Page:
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Guikas Collection 1975 Lamborghini Countach LP400 ‘Periscopio’ Offered by RM Sotheby’s

When the Lamborghini Countach was first revealed as the marque’s flagship, replacing the iconic Miura, the supercar’s bold design drew widespread acclaim. On the first showing of the LP500 prototype at the Geneva Motor Show in 1971, it immediately set itself apart from its predecessor with its wedge shape and angular edges; such proportions had seldom been seen before. But the bold design of the Countach presented problems, as the car’s unique shape restricted visibility. As a result, Lamborghini devised a solution: a novel “periscope” mirror system.

Known as ‘Periscopio’ examples, the first 157 Countach LP400 production cars are, like the concept, defined by the lowered section of the roof that neatly flows into a small sight window to give drivers extra rearward visibility. These cars actually use a more conventional rearview mirror rather than a true periscope, but the distinctive name stuck. The early Countach models retained this feature until the LP400 S was introduced in 1978, with Lamborghini dropping the setup in favour of a completely flat roof. The first LP400, and the LP400 S that would follow, shared the same engine: a 4.0-litre V-12 fed by six Weber carburettors.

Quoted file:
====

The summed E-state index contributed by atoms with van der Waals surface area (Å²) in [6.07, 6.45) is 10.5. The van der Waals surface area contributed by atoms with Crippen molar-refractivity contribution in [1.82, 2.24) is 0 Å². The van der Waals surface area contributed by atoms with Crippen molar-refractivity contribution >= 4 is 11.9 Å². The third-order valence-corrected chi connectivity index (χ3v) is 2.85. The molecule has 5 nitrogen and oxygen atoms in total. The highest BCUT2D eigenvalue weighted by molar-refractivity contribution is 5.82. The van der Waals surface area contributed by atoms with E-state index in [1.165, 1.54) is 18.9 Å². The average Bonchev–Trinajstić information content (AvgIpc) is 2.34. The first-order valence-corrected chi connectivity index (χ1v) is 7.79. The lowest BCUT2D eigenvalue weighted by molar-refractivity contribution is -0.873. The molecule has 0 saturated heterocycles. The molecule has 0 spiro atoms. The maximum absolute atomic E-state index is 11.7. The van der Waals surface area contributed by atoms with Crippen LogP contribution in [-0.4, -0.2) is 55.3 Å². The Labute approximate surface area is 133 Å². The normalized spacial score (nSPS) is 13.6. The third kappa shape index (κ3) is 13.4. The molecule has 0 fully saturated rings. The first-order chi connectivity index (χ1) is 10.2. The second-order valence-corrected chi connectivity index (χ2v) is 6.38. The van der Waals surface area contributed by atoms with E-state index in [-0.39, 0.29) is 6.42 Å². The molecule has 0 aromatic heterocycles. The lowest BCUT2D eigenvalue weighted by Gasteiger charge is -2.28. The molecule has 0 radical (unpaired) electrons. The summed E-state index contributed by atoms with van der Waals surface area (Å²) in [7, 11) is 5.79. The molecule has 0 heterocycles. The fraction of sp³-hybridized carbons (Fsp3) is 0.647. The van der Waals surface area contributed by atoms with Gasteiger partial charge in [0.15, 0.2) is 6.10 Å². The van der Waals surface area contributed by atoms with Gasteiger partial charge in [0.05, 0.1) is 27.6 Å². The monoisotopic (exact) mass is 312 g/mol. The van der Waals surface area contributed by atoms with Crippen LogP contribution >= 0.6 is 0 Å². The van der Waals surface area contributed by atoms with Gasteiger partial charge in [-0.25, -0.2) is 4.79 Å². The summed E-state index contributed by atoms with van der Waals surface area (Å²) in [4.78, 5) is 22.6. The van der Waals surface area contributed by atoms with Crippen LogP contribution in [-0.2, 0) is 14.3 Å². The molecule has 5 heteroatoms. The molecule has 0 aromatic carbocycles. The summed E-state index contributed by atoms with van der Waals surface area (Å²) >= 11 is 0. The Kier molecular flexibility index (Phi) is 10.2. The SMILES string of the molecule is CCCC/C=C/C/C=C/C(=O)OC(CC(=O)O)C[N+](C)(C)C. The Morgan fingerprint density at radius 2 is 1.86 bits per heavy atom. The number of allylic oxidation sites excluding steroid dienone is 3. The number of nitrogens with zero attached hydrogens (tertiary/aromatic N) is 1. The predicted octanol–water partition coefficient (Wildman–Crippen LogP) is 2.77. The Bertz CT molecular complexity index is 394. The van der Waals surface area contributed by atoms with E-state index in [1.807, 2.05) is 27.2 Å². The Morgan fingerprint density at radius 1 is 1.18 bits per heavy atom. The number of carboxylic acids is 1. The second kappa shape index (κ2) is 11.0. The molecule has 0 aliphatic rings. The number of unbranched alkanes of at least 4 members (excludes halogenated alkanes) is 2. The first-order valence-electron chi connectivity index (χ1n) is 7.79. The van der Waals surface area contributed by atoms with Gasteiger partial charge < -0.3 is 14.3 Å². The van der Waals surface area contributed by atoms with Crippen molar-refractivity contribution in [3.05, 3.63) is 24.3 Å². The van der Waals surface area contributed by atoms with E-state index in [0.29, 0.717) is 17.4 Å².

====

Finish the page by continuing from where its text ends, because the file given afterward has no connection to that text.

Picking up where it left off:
Guikas Collection 1975 Lamborghini Countach LP400 'Periscopio' Offered by RM Sotheby's
1975 Lamborghini Countach LP400 ‘Periscopio’ by Bertone

This example, finished in black over black leather interior, is understood to have been the 55th Countach made by Lamborghini. It was originally finished in red over black and later repainted to its present dramatic combination. Delivered new to a customer in Milan, the car was sold to its next owner in Bologna in 1977. It was exported to the United States that same year, where it was received by Auto Palace of Pittsburgh, Pennsylvania. Walker Inman Jr. would own the car for 12 years; its next three owners were all based in California.

During its time in the U.S., the dashboard of the Countach was autographed by Marcello Gandini, one of the designers of the car, at the California Concours in 2003. Paperwork indicates that over 2006 and 2007, the Lamborghini underwent around $60,000 of recommissioning work at Bobileff Motorcar Company in California, who rebuilt the engine and tidied up parts of the exterior and interior requiring attention. The car returned to Europe when it was bought by its next owner in Germany in 2007.

The Countach was unquestionably one of the defining supercars of the 20th century, and early LP400 ‘Periscopio’ examples such as this are particularly appreciated for hewing the closest to Lamborghini’s bold original vision. The sale includes a Lamborghini Countach manual, licence plates from a previous Italian registration, a spare wheel, and tool kit.

By: RM Sotheby's | Photos Courtesy of: RM Sotheby's

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